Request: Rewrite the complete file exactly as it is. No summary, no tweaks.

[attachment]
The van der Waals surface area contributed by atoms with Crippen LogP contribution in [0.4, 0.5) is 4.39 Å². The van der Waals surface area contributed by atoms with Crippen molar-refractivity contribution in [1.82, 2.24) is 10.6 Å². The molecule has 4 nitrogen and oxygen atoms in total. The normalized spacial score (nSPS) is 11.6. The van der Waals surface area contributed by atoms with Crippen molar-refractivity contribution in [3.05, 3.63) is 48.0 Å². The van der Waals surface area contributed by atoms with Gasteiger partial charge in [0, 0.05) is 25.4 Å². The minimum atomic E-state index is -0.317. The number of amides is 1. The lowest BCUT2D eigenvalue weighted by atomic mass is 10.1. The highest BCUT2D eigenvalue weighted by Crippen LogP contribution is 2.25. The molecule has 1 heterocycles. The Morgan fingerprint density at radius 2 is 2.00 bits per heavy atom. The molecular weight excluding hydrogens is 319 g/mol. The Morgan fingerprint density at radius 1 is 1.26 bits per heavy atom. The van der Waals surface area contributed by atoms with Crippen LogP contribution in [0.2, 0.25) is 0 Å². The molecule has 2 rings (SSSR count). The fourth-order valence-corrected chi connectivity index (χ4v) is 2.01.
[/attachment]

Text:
The van der Waals surface area contributed by atoms with Crippen LogP contribution in [0.4, 0.5) is 4.39 Å². The van der Waals surface area contributed by atoms with Crippen molar-refractivity contribution in [1.82, 2.24) is 10.6 Å². The molecule has 4 nitrogen and oxygen atoms in total. The normalized spacial score (nSPS) is 11.6. The van der Waals surface area contributed by atoms with Crippen molar-refractivity contribution in [3.05, 3.63) is 48.0 Å². The van der Waals surface area contributed by atoms with Gasteiger partial charge in [0, 0.05) is 25.4 Å². The minimum atomic E-state index is -0.317. The number of amides is 1. The lowest BCUT2D eigenvalue weighted by atomic mass is 10.1. The highest BCUT2D eigenvalue weighted by Crippen LogP contribution is 2.25. The molecule has 1 heterocycles. The Morgan fingerprint density at radius 2 is 2.00 bits per heavy atom. The molecular weight excluding hydrogens is 319 g/mol. The Morgan fingerprint density at radius 1 is 1.26 bits per heavy atom. The van der Waals surface area contributed by atoms with Crippen LogP contribution in [0.2, 0.25) is 0 Å². The molecule has 2 rings (SSSR count). The fourth-order valence-corrected chi connectivity index (χ4v) is 2.01.